It doesn't take to read the whole book to agree or not. It's enough to reflect on the title as it captures the whole concept brilliantly and comprehensively enough to reject or to embrace the idea behind the book. It's probably one of the most to the point, sharp and precise titles I've came across and I agree totally.
I even think not enough has been said as the trend is by no means limited to internet only. Just turn on any information channel on the TV. Most of them around the world (with Japanese NHK being an exception, thanks to a slightly different format though) tend to follow CNN. In its international edition it seems like it's equally important what an anonymous person from a middle of nowhere thinks about global warming or financial crisis then an expert who has devoted his life to explore the issue. Of course experts can be biased and they don't ensure objectivity but at least they have knowledge to share, rather then subjective opinion. Or at least you can try to extract this knowledge and hard data from what they have to say and try to work out your own view if you wish.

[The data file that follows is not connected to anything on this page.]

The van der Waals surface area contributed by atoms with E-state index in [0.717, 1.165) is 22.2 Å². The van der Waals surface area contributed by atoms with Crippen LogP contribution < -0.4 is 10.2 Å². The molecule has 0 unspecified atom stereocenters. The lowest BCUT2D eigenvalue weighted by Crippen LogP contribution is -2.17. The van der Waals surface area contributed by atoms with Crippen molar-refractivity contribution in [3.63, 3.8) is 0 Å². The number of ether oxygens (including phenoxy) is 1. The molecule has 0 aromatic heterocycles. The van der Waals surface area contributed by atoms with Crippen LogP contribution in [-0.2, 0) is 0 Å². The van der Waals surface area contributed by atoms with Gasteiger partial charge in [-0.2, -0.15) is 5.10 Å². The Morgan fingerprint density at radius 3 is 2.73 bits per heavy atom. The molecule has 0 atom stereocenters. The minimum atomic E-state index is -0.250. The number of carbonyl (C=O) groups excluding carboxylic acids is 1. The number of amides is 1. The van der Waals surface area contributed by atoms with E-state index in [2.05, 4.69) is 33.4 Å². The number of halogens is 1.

Today, "Your opinion matters" seems to be the mantra of modern media. Long before famous cover of Time magazine from December 2006 with the hero of the year being portrayed as "you" (three big letters on the computer screen - ring any bells?) media have been moving fast from informing its consumers to flattening them and coquet at the expense of quality. Its shrinking fast, and we are moving back to kindergarten when meticulously selected music accompanies the news in case you don't know what kind of emotions you should feel. If it doesn't make you feel scared, don't read the book.